Indonesia Declines Foreign Personnel to Assist in Sulawesi Disaster Relief

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Indonesia said it will not accept offers from other countries to send search and rescue personnel and medical staff, and emphasized that its current priorities are air transportation, water treatment equipment, generators and tents to improve emergency relief efforts following last week’s twin disasters in Central Sulawesi.

National Disaster Mitigation Agency (BNPB) spokesman Sutopo Nugroho said on Wednesday (03/10) that 29 countries and four international organizations have offered assistance, but that the government has accepted offers from only 17, after assessing the aid that was offered.

“Several countries have offered to send search and rescue teams and medical personnel, [but] we decided not to accept such offers,” Sutopo told reporters at a press conference in Jakarta, adding that Indonesia has sufficient capacity in terms of personnel.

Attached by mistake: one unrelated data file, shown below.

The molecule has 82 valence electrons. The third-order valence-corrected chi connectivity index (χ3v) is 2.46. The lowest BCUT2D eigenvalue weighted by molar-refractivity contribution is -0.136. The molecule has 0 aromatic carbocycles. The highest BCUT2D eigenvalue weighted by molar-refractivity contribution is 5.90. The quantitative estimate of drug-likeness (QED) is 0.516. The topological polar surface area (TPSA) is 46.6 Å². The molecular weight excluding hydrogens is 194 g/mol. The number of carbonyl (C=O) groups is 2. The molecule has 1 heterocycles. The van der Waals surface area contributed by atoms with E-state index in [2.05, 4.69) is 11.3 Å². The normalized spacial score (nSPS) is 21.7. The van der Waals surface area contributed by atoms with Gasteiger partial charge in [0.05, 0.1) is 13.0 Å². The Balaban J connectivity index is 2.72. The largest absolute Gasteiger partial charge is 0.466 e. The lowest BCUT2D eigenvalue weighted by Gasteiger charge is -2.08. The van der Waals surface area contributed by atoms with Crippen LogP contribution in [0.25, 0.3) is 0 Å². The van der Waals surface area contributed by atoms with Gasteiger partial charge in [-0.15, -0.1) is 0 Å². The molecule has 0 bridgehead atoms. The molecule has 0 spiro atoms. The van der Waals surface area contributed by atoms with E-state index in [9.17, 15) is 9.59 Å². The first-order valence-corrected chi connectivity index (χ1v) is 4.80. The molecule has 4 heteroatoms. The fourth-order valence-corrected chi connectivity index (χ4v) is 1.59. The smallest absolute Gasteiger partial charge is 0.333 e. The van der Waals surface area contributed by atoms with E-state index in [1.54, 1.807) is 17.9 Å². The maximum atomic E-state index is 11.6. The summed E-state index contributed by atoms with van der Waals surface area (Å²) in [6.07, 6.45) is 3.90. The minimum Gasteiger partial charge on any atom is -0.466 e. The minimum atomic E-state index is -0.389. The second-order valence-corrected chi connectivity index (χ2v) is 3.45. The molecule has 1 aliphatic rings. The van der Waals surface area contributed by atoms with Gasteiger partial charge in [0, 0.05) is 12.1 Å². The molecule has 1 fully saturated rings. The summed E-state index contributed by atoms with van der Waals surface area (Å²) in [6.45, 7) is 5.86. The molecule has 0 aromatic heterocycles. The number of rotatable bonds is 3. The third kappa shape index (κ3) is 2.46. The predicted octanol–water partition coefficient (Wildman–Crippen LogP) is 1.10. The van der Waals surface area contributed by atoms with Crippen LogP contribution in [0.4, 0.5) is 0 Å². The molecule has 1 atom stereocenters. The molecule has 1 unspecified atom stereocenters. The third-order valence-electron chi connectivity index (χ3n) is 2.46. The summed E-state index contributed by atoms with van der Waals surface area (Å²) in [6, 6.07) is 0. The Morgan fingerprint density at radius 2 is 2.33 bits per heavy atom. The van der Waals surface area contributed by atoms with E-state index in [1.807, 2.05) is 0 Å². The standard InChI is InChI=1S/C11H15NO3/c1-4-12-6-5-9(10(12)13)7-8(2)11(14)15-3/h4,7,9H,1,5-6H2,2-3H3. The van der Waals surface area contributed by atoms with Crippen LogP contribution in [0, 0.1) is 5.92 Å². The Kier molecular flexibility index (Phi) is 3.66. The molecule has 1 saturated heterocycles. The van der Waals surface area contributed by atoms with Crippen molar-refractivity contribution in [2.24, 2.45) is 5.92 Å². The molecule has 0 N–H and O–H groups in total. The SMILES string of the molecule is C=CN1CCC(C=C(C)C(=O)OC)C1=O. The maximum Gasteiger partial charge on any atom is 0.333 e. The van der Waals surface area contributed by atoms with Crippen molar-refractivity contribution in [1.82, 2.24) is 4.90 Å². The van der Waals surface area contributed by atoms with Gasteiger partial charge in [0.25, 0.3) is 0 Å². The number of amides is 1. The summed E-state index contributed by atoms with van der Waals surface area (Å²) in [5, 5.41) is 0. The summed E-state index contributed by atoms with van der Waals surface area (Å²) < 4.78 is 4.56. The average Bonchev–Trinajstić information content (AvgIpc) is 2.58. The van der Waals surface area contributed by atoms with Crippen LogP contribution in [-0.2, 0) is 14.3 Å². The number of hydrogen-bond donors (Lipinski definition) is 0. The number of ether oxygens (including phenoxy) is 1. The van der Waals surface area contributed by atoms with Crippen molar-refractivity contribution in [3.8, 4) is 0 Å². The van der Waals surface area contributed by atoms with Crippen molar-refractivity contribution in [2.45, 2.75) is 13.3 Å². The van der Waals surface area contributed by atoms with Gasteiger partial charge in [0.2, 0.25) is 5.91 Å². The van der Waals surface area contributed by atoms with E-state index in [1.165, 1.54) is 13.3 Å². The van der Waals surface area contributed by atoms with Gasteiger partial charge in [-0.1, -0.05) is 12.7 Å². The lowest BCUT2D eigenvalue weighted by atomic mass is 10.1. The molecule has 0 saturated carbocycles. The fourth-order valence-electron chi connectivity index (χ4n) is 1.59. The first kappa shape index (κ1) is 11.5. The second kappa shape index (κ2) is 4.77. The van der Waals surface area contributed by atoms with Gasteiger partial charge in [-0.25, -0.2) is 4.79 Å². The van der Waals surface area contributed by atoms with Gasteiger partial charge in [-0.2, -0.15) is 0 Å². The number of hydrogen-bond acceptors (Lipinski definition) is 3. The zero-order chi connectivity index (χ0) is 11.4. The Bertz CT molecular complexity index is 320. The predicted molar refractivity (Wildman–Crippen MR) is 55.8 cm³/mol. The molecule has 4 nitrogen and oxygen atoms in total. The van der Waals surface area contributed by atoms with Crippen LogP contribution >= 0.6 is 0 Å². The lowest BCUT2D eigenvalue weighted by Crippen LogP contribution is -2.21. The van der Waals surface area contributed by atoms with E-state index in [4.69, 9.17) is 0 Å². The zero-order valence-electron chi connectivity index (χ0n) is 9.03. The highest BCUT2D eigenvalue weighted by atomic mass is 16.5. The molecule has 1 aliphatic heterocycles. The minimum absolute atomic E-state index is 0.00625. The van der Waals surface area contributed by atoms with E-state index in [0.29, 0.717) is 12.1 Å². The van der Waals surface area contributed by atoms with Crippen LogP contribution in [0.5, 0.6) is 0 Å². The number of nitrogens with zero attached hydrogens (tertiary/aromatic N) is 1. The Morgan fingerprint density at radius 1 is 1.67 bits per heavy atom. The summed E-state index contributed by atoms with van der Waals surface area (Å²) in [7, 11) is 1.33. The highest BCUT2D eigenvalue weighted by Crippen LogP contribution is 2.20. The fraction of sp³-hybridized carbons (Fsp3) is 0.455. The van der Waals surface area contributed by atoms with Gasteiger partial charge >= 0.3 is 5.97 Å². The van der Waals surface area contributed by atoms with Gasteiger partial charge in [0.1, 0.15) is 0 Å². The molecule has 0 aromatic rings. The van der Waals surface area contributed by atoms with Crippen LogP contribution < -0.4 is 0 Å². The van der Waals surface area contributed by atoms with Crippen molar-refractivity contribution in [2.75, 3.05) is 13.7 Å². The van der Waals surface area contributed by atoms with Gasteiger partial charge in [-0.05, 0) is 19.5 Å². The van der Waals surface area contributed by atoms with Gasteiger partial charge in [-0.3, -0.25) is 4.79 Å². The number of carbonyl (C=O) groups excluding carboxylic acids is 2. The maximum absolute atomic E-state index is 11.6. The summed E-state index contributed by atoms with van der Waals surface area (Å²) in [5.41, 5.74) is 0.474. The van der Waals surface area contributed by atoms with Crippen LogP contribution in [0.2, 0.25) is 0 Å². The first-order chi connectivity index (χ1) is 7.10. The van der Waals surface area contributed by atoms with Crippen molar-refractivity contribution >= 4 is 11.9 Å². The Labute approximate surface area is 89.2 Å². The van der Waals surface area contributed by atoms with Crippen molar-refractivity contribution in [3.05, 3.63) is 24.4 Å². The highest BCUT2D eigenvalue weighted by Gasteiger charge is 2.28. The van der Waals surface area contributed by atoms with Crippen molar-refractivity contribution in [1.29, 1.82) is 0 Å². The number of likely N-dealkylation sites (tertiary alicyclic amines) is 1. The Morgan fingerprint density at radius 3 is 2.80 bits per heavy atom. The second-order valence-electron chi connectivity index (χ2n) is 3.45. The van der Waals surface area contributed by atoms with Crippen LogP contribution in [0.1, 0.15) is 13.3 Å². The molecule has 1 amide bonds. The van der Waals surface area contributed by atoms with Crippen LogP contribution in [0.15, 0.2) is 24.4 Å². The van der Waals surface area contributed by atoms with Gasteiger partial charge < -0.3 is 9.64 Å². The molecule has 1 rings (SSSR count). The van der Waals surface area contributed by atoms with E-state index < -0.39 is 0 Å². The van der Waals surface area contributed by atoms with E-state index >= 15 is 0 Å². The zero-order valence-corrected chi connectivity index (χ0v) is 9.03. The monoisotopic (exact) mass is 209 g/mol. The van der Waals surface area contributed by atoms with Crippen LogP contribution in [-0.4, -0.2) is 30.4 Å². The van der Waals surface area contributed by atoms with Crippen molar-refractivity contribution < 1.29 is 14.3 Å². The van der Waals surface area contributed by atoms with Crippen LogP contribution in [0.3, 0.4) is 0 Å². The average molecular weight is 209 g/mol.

The 2007 Disaster Mitigation Law further requires the government to guarantee the safety of foreign aid workers, which would stretch the resources of security personnel on the ground. Sutopo said Balikpapan in East Kalimantan will be used as an entry point for aircraft bringing in international aid.

Indonesia urgently needs cargo aircraft that can land on less than 2,000 meters of runway because of damage to one of the runways at Mutiara SIS Al-Jufrie Airport in Palu, Central Sulawesi.

Sutopo said Singapore, South Korea and Japan have offered to send two Lockheed C-130 Hercules cargo planes each, while the United Kingdom will send an Airbus A400M Atlas military transport aircraft.

The government has determined this would be adequate for the time being, especially because Balikpapan’s Sultan Aji Muhammad Sulaiman International Airport can only accommodate seven aircraft at a time.

Singapore’s Ministry of Defense said in a statement that it delivered humanitarian supplies to Indonesia on Tuesday and that their C-130 Hercules aircraft would remain in the country “to support the Indonesian government to evacuate those displaced from disaster-hit areas.”

The death toll from the earthquake and tsunami that hit Central Sulawesi last week rose to 1,407 on Wednesday, along with 2,549 people injured and 113 reportedly missing.

Source: Jakarta Globe

Photo: Antara/Muhammad Adimaja

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Indonesia Expat is Indonesia's largest expatriate readership (formerly known as Jakarta Expat and Bali Expat)